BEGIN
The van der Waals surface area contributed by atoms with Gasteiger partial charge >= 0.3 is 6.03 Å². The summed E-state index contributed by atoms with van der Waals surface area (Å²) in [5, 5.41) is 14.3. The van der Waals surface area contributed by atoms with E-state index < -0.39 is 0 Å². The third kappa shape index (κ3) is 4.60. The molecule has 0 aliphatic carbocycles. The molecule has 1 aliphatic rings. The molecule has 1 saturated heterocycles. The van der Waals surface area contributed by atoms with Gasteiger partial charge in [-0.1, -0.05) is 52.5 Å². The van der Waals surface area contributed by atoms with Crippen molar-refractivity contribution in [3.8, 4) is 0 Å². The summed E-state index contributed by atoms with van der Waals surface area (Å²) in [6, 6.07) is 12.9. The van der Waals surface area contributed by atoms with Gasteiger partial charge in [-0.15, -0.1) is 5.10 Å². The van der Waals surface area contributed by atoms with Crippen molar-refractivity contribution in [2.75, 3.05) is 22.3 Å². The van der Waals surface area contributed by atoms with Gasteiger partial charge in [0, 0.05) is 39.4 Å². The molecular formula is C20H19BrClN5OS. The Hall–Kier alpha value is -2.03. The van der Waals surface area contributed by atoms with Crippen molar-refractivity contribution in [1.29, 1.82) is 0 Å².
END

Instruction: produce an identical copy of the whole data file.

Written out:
The van der Waals surface area contributed by atoms with Gasteiger partial charge >= 0.3 is 6.03 Å². The summed E-state index contributed by atoms with van der Waals surface area (Å²) in [5, 5.41) is 14.3. The van der Waals surface area contributed by atoms with E-state index < -0.39 is 0 Å². The third kappa shape index (κ3) is 4.60. The molecule has 0 aliphatic carbocycles. The molecule has 1 aliphatic rings. The molecule has 1 saturated heterocycles. The van der Waals surface area contributed by atoms with Gasteiger partial charge in [-0.1, -0.05) is 52.5 Å². The van der Waals surface area contributed by atoms with Crippen molar-refractivity contribution in [3.8, 4) is 0 Å². The summed E-state index contributed by atoms with van der Waals surface area (Å²) in [6, 6.07) is 12.9. The van der Waals surface area contributed by atoms with Gasteiger partial charge in [-0.15, -0.1) is 5.10 Å². The van der Waals surface area contributed by atoms with Crippen molar-refractivity contribution in [2.75, 3.05) is 22.3 Å². The van der Waals surface area contributed by atoms with Gasteiger partial charge in [0, 0.05) is 39.4 Å². The molecular formula is C20H19BrClN5OS. The Hall–Kier alpha value is -2.03. The van der Waals surface area contributed by atoms with Crippen molar-refractivity contribution in [1.29, 1.82) is 0 Å².